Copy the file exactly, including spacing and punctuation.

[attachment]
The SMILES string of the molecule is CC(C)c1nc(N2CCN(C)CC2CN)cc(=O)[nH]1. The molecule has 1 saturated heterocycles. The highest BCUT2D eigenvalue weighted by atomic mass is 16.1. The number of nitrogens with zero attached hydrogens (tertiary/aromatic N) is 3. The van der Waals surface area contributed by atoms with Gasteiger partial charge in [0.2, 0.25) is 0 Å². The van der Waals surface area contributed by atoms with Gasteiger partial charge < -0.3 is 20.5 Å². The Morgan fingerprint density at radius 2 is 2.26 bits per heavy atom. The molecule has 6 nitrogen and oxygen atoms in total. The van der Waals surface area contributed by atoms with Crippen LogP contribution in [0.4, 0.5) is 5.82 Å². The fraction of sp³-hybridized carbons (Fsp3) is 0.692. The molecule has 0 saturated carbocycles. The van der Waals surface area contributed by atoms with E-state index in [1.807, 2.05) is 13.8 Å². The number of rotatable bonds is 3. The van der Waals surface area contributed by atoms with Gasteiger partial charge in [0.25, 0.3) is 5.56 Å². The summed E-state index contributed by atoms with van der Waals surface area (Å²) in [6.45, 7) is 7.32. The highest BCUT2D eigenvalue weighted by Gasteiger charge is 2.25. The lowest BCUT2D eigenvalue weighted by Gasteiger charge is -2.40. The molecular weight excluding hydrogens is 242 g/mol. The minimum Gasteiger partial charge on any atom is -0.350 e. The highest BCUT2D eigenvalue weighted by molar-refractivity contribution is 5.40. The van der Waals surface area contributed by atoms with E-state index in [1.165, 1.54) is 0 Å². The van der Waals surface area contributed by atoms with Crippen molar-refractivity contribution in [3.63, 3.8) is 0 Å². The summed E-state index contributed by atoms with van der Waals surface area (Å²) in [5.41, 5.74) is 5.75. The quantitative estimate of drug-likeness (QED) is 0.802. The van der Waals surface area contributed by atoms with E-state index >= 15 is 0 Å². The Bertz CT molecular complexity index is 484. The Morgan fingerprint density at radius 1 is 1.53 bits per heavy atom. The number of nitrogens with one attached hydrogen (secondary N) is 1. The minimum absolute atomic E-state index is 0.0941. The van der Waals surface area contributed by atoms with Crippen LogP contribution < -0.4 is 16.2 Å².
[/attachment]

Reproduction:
The SMILES string of the molecule is CC(C)c1nc(N2CCN(C)CC2CN)cc(=O)[nH]1. The molecule has 1 saturated heterocycles. The highest BCUT2D eigenvalue weighted by atomic mass is 16.1. The number of nitrogens with zero attached hydrogens (tertiary/aromatic N) is 3. The van der Waals surface area contributed by atoms with Gasteiger partial charge in [0.2, 0.25) is 0 Å². The van der Waals surface area contributed by atoms with Gasteiger partial charge < -0.3 is 20.5 Å². The Morgan fingerprint density at radius 2 is 2.26 bits per heavy atom. The molecule has 6 nitrogen and oxygen atoms in total. The van der Waals surface area contributed by atoms with Crippen LogP contribution in [0.4, 0.5) is 5.82 Å². The fraction of sp³-hybridized carbons (Fsp3) is 0.692. The molecule has 0 saturated carbocycles. The van der Waals surface area contributed by atoms with E-state index in [1.807, 2.05) is 13.8 Å². The number of rotatable bonds is 3. The van der Waals surface area contributed by atoms with Gasteiger partial charge in [0.25, 0.3) is 5.56 Å². The summed E-state index contributed by atoms with van der Waals surface area (Å²) in [6.45, 7) is 7.32. The highest BCUT2D eigenvalue weighted by Gasteiger charge is 2.25. The lowest BCUT2D eigenvalue weighted by Gasteiger charge is -2.40. The molecular weight excluding hydrogens is 242 g/mol. The minimum Gasteiger partial charge on any atom is -0.350 e. The highest BCUT2D eigenvalue weighted by molar-refractivity contribution is 5.40. The van der Waals surface area contributed by atoms with E-state index in [1.165, 1.54) is 0 Å². The van der Waals surface area contributed by atoms with Crippen molar-refractivity contribution in [3.63, 3.8) is 0 Å². The summed E-state index contributed by atoms with van der Waals surface area (Å²) in [5.41, 5.74) is 5.75. The quantitative estimate of drug-likeness (QED) is 0.802. The van der Waals surface area contributed by atoms with E-state index >= 15 is 0 Å². The Bertz CT molecular complexity index is 484. The Morgan fingerprint density at radius 1 is 1.53 bits per heavy atom. The number of nitrogens with one attached hydrogen (secondary N) is 1. The minimum absolute atomic E-state index is 0.0941. The van der Waals surface area contributed by atoms with Crippen LogP contribution < -0.4 is 16.2 Å².